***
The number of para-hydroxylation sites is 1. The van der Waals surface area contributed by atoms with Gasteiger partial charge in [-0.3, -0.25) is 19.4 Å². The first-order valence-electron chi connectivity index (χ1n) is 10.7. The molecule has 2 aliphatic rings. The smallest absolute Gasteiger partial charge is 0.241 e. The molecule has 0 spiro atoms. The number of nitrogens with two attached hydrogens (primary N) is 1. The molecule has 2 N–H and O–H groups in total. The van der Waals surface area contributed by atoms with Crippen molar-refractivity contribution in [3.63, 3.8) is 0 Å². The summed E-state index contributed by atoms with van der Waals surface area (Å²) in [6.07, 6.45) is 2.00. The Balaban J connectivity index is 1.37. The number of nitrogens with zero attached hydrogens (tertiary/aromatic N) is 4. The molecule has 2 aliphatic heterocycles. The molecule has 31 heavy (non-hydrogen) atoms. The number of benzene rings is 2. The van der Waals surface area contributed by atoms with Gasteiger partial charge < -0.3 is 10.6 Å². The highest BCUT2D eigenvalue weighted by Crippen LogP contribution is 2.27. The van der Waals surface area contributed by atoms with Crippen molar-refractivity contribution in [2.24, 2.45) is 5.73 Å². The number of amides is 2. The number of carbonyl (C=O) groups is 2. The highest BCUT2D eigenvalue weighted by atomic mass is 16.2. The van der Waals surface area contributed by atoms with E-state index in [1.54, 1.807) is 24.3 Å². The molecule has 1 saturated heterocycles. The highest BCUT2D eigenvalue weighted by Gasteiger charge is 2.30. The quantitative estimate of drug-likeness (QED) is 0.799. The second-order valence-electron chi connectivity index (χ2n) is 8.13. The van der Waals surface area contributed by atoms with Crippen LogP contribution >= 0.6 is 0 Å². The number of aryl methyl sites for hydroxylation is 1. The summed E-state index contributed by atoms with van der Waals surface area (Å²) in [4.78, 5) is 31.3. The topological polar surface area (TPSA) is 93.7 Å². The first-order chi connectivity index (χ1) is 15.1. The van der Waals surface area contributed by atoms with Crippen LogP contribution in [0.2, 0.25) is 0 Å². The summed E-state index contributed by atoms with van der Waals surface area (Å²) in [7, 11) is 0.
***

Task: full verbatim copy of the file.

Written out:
The number of para-hydroxylation sites is 1. The van der Waals surface area contributed by atoms with Gasteiger partial charge in [-0.3, -0.25) is 19.4 Å². The first-order valence-electron chi connectivity index (χ1n) is 10.7. The molecule has 2 aliphatic rings. The smallest absolute Gasteiger partial charge is 0.241 e. The molecule has 0 spiro atoms. The number of nitrogens with two attached hydrogens (primary N) is 1. The molecule has 2 N–H and O–H groups in total. The van der Waals surface area contributed by atoms with Crippen molar-refractivity contribution in [3.63, 3.8) is 0 Å². The summed E-state index contributed by atoms with van der Waals surface area (Å²) in [6.07, 6.45) is 2.00. The Balaban J connectivity index is 1.37. The number of nitrogens with zero attached hydrogens (tertiary/aromatic N) is 4. The molecule has 2 aliphatic heterocycles. The molecule has 31 heavy (non-hydrogen) atoms. The number of benzene rings is 2. The van der Waals surface area contributed by atoms with Gasteiger partial charge < -0.3 is 10.6 Å². The highest BCUT2D eigenvalue weighted by Crippen LogP contribution is 2.27. The van der Waals surface area contributed by atoms with Crippen molar-refractivity contribution in [2.24, 2.45) is 5.73 Å². The number of amides is 2. The number of carbonyl (C=O) groups is 2. The highest BCUT2D eigenvalue weighted by atomic mass is 16.2. The van der Waals surface area contributed by atoms with E-state index in [1.54, 1.807) is 24.3 Å². The molecule has 1 saturated heterocycles. The highest BCUT2D eigenvalue weighted by Gasteiger charge is 2.30. The quantitative estimate of drug-likeness (QED) is 0.799. The second-order valence-electron chi connectivity index (χ2n) is 8.13. The van der Waals surface area contributed by atoms with Crippen LogP contribution >= 0.6 is 0 Å². The number of aryl methyl sites for hydroxylation is 1. The summed E-state index contributed by atoms with van der Waals surface area (Å²) in [4.78, 5) is 31.3. The topological polar surface area (TPSA) is 93.7 Å². The first-order chi connectivity index (χ1) is 15.1. The van der Waals surface area contributed by atoms with Crippen LogP contribution in [0.2, 0.25) is 0 Å². The summed E-state index contributed by atoms with van der Waals surface area (Å²) in [7, 11) is 0.